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Nutr Metab (Lond). 2014 Aug 25;11:39. doi: 10.1186/1743-7075-11-39. eCollection 2014.

The effect of the macrobiotic Ma-Pi 2 diet vs. the recommended diet in the management of type 2 diabetes: the randomized controlled MADIAB trial.

Author information

1
Department of Endocrinology and Diabetes, University Campus Bio-Medico, Via Alvaro del Portillo 21, 00128 Rome, Italy.
2
Unit of Dietology and Diabetology, Sandro Pertini Hospital, Via dei Monti Tiburtini 385, 00157 Rome, Italy.
3
Department of Laboratory Medicine, University Campus Bio-Medico, Rome, Italy.
4
Department of Biochemistry and Physiology, Institute of Nutrition and Food Hygiene, Infanta 1158, 10300 Havana, Cuba.
5
Clinical Assay Direction, Finlay Institute, Avenue 27, No. 19805, La Coronela, La Lisa 11600, Havana, Cuba.
6
Center of Epidemiology, Biostatistics and Medical Information Technology, Polytechnic Marche University, Via Tronto 10A, 60020 Ancona, Italy.
7
Department of Clinical Sciences, La Sapienza University II Faculty, Via di Grottarossa 1035/1039, 00189 Rome, Italy.
8
International Study Center for Environment, Agriculture, Food, Health and Economics, Via San Nicola, 62029 Rome, Italy.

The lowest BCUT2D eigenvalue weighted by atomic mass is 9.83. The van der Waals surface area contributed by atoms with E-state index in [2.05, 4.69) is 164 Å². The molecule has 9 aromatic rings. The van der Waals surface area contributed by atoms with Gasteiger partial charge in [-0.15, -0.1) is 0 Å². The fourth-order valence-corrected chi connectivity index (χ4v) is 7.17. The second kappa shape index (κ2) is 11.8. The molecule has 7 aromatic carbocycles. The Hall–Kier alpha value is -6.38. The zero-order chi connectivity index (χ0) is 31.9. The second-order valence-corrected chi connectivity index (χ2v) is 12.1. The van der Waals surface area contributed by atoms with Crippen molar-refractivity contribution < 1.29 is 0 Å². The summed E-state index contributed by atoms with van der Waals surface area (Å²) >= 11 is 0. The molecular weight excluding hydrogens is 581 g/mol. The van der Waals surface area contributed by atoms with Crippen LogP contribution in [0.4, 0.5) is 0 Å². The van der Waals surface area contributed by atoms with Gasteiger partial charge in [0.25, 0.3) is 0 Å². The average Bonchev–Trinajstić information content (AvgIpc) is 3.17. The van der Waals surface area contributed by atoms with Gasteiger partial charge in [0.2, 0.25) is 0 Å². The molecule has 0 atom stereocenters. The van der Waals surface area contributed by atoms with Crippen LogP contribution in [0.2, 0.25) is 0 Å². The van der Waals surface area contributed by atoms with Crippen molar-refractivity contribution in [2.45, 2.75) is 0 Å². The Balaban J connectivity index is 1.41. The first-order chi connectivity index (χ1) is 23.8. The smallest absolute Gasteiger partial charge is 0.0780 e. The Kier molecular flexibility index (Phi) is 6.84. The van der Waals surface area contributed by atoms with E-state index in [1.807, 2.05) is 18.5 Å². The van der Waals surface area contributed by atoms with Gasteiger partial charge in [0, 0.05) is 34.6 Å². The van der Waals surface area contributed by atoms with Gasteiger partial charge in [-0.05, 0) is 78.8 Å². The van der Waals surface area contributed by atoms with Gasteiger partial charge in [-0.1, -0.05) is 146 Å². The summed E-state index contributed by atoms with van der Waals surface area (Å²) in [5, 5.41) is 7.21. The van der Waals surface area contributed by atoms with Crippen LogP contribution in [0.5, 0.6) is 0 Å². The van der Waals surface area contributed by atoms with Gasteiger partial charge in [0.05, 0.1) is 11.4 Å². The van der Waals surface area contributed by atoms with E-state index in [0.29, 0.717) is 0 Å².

Abstract

BACKGROUND:

Diet is an important component of type 2 diabetes therapy. Low adherence to current therapeutic diets points out to the need for alternative dietary approaches. This study evaluated the effect of a different dietary approach, the macrobiotic Ma-Pi 2 diet, and compared it with standard diets recommended for patients with type 2 diabetes.

METHODS:

A randomized, controlled, open-label, 21-day trial was undertaken in patients with type 2 diabetes comparing the Ma-Pi 2 diet with standard (control) diet recommended by professional societies for treatment of type 2 diabetes. Changes in fasting blood glucose (FBG) and post-prandial blood glucose (PPBG) were primary outcomes. HbA1c, insulin resistance (IR), lipid panel and anthropometrics were secondary outcomes.

RESULTS:

After correcting for age, gender, BMI at baseline, and physical activity, there was a significantly greater reduction in the primary outcomes FBG (95% CI: 1.79; 13.46) and PPBG (95% CI: 5.39; 31.44) in those patients receiving the Ma-Pi 2 diet compared with those receiving the control diet. Statistically significantly greater reductions in the secondary outcomes, HbA1c (95% CI: 1.28; 5.46), insulin resistance, total cholesterol, LDL cholesterol and LDL/HDL ratio, BMI, body weight, waist and hip circumference were also found in the Ma-Pi 2 diet group compared with the control diet group. The latter group had a significantly greater reduction of triglycerides compared with the Ma-Pi 2 diet group.

CONCLUSIONS:

Intervention with a short-term Ma-Pi 2 diet resulted in significantly greater improvements in metabolic control in patients with type 2 diabetes compared with intervention with standard diets recommended for these patients.

TRIAL REGISTRATION:

Current Controlled Trials ISRCTN10467793.

KEYWORDS:

Fasting blood glucose; Macrobiotic diet; Type 2 diabetes

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